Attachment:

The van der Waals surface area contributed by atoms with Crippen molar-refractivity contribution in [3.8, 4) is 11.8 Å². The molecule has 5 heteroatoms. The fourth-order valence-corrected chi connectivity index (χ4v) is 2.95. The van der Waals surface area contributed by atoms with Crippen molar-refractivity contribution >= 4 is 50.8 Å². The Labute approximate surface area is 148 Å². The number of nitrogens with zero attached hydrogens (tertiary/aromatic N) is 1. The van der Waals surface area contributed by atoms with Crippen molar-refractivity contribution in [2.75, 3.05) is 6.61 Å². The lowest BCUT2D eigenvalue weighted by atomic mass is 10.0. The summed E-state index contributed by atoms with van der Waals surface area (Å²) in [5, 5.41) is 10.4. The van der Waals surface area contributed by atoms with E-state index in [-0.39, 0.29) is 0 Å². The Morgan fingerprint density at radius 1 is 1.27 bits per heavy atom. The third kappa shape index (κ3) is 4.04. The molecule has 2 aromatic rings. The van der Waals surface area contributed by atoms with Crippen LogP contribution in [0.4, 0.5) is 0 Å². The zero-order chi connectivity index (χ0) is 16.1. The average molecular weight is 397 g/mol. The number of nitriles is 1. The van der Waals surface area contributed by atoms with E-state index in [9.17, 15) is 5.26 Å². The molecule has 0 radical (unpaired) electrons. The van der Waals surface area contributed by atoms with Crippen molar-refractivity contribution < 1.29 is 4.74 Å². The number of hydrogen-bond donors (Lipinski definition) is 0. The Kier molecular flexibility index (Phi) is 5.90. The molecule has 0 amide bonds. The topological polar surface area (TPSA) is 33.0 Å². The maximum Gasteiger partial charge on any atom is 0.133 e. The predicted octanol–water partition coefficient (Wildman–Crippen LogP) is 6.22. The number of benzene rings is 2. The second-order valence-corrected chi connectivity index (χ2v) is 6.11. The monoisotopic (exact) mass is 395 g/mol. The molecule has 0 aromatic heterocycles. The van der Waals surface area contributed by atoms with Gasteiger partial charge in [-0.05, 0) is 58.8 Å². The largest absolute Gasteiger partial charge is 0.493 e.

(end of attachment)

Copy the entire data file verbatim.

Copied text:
The van der Waals surface area contributed by atoms with Crippen molar-refractivity contribution in [3.8, 4) is 11.8 Å². The molecule has 5 heteroatoms. The fourth-order valence-corrected chi connectivity index (χ4v) is 2.95. The van der Waals surface area contributed by atoms with Crippen molar-refractivity contribution >= 4 is 50.8 Å². The Labute approximate surface area is 148 Å². The number of nitrogens with zero attached hydrogens (tertiary/aromatic N) is 1. The van der Waals surface area contributed by atoms with Crippen molar-refractivity contribution in [2.75, 3.05) is 6.61 Å². The lowest BCUT2D eigenvalue weighted by atomic mass is 10.0. The summed E-state index contributed by atoms with van der Waals surface area (Å²) in [5, 5.41) is 10.4. The van der Waals surface area contributed by atoms with E-state index in [-0.39, 0.29) is 0 Å². The Morgan fingerprint density at radius 1 is 1.27 bits per heavy atom. The third kappa shape index (κ3) is 4.04. The molecule has 2 aromatic rings. The van der Waals surface area contributed by atoms with Crippen LogP contribution in [0.4, 0.5) is 0 Å². The zero-order chi connectivity index (χ0) is 16.1. The average molecular weight is 397 g/mol. The number of nitriles is 1. The van der Waals surface area contributed by atoms with E-state index in [9.17, 15) is 5.26 Å². The molecule has 0 radical (unpaired) electrons. The van der Waals surface area contributed by atoms with Crippen molar-refractivity contribution < 1.29 is 4.74 Å². The number of hydrogen-bond donors (Lipinski definition) is 0. The Kier molecular flexibility index (Phi) is 5.90. The molecule has 0 amide bonds. The topological polar surface area (TPSA) is 33.0 Å². The maximum Gasteiger partial charge on any atom is 0.133 e. The predicted octanol–water partition coefficient (Wildman–Crippen LogP) is 6.22. The number of benzene rings is 2. The second-order valence-corrected chi connectivity index (χ2v) is 6.11. The monoisotopic (exact) mass is 395 g/mol. The molecule has 0 aromatic heterocycles. The van der Waals surface area contributed by atoms with Gasteiger partial charge in [-0.05, 0) is 58.8 Å². The largest absolute Gasteiger partial charge is 0.493 e.